# Centroidal Localization Game

### Abstract

One important problem in a network $G$ is to locate an (invisible) moving entity by using distance-detectors placed at strategical locations in $G$. For instance, the famous *metric dimension* of a graph $G$ is the minimum number $k$ of detectors placed in some vertices $\{v_1,\cdots,v_k\}$ such that the vector $(d_1,\cdots,d_k)$ of the distances $d(v_i,r)$ between the detectors and the entity's location $r$ allows to uniquely determine $r$ for every $r \in V(G)$. In a more realistic setting, each device does not get the exact distance to the entity's location. Rather, given locating devices placed in $\{v_1,\cdots,v_k\}$, we get only relative distances between the moving entity's location $r$ and the devices (roughly, for every $1\leq i,j\leq k$, it is provided whether $d(v_i,r) >$, $<$, or $=$ to $d(v_j,r)$). The *centroidal dimension* of a graph $G$ is the minimum number of devices required to locate the entity, in one step, in this setting.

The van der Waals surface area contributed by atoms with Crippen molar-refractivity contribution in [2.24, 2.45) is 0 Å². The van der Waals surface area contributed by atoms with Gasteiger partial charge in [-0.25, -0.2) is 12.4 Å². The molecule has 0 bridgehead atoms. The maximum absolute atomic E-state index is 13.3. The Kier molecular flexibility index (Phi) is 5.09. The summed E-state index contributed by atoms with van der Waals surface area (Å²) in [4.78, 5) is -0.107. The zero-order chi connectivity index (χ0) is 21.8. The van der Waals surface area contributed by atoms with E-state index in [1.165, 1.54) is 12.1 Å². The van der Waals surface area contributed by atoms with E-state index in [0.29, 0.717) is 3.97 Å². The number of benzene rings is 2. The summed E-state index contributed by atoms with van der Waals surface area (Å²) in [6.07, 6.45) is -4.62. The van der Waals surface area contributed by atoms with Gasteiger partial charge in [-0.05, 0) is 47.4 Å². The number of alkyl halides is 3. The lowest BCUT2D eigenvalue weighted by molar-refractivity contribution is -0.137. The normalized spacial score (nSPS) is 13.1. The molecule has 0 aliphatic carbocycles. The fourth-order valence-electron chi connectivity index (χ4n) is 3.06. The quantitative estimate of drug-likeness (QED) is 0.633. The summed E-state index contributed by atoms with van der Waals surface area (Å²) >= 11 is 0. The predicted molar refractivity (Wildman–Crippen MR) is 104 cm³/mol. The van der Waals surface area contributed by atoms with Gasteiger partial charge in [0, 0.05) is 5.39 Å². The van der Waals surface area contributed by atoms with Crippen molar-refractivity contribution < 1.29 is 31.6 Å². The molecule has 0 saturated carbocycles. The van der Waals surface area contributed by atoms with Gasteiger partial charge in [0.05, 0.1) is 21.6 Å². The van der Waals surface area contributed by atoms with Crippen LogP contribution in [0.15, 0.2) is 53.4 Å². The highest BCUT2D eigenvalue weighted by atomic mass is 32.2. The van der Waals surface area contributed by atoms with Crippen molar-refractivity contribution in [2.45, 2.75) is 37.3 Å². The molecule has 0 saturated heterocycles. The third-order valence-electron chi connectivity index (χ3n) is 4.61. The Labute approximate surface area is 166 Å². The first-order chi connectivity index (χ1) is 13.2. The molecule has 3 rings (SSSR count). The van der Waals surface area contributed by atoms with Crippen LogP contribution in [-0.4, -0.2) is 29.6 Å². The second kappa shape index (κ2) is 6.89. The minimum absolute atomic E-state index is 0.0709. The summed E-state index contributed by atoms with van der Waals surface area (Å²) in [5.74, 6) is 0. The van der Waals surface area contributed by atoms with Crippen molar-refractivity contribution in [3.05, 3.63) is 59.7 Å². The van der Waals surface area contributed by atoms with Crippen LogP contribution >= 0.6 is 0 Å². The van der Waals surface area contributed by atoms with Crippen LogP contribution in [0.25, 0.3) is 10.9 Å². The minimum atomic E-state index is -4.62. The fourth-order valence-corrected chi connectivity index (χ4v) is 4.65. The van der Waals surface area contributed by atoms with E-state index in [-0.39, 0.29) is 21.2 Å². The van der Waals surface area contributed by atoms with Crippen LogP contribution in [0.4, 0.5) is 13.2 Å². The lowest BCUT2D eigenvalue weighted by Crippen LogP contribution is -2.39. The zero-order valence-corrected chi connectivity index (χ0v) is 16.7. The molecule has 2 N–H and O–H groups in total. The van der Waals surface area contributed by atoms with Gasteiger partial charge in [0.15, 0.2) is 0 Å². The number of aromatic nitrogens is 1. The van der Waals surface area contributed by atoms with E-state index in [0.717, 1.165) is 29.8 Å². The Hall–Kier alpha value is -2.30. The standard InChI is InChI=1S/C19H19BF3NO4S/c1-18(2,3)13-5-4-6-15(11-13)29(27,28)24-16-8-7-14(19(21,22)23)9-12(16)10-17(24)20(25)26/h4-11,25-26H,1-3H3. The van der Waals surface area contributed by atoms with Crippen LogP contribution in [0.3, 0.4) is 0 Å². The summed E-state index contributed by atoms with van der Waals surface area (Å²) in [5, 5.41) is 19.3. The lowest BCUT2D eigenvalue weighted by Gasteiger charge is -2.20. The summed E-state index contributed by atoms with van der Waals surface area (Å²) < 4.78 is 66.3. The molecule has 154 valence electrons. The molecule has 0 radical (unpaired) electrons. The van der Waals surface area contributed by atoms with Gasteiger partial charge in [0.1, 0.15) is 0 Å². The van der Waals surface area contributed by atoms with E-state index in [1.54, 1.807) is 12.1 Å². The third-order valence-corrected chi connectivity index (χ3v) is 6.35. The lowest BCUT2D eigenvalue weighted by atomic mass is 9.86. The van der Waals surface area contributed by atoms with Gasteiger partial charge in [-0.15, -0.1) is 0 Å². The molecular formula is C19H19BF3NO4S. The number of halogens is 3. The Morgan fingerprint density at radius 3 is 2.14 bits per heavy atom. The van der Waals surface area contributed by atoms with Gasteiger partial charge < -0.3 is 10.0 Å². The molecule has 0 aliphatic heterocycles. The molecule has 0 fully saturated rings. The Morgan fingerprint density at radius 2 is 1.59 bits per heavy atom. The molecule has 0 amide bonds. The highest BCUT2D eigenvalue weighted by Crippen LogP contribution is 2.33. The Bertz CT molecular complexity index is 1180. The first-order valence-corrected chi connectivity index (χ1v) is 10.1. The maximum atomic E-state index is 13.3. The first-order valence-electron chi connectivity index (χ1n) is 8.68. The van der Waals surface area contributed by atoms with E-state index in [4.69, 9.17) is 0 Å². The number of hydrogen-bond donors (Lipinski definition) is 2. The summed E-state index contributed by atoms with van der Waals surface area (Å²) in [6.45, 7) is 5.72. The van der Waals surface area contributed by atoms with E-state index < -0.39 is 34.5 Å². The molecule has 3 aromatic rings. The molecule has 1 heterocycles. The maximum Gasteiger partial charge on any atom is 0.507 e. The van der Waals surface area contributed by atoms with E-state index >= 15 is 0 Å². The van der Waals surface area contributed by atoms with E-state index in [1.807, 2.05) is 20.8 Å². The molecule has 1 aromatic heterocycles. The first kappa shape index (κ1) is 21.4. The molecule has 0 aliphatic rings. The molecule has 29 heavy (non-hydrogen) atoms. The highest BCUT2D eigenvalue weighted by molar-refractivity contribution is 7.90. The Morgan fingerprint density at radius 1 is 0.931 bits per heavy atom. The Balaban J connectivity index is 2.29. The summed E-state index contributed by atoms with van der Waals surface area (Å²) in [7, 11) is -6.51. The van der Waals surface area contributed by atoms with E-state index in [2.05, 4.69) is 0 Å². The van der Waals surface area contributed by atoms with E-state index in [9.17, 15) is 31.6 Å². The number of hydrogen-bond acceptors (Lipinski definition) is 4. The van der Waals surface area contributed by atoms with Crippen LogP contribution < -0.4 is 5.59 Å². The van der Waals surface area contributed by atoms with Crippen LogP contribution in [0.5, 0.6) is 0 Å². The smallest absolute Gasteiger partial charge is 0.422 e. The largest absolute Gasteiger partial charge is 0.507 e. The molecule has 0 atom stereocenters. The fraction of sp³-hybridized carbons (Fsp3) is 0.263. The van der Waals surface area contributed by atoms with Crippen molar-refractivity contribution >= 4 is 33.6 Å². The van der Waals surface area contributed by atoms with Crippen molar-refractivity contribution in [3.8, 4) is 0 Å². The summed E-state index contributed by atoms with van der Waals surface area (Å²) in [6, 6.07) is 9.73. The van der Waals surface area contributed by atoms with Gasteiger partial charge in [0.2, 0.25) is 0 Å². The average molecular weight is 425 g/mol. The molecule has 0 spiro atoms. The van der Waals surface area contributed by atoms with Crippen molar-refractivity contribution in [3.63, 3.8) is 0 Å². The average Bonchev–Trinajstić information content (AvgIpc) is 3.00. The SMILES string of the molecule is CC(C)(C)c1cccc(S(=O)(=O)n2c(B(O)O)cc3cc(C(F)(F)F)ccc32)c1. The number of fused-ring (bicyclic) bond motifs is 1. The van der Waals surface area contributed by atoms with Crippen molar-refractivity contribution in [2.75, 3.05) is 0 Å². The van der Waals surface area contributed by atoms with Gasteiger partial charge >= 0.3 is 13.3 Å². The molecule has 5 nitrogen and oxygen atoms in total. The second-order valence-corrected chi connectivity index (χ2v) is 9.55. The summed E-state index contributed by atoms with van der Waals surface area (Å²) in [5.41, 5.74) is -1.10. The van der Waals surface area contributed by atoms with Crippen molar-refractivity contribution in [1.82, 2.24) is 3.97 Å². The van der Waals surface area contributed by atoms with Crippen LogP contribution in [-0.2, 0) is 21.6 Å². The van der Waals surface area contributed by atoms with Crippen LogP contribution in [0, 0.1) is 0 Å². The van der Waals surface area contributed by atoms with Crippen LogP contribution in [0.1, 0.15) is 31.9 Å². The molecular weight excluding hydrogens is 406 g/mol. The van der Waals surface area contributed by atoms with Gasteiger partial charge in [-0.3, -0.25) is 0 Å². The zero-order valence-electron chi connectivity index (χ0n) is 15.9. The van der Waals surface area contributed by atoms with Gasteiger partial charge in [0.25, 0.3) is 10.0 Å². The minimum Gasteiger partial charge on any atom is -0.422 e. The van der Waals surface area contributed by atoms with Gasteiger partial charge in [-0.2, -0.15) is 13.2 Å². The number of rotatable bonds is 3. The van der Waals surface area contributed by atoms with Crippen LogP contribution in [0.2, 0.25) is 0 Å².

In this paper, we consider the natural generalization of the latter problem, where vertices may be probed sequentially (i.e., in several steps) until the moving entity is located. Roughly, at every turn, a set $\{v_1,\cdots,v_k\}$ of vertices are probed and then the relative order of the distances between the vertices $v_i$ and the current location $r$ of the moving entity is given. If it not located, the moving entity may move along one edge. Let $\zeta^* (G)$ be the minimum $k$ such that the entity is eventually located, whatever it does, in the graph $G$.

We first prove that $\zeta^* (T)\leq 2$ for every tree $T$ and give an upper bound on $\zeta^*(G\square H)$ for the cartesian product of graphs $G$ and $H$. Our main result is that $\zeta^* (G)\leq 3$ for any outerplanar graph $G$. We then prove that $\zeta^* (G)$ is bounded by the pathwidth of $G$ plus 1 and that the optimization problem of determining $\zeta^* (G)$ is NP-hard in general graphs. Finally, we show that approximating (up to a small constant distance) the location of the robber in the Euclidean plane requires at most two vertices per turn.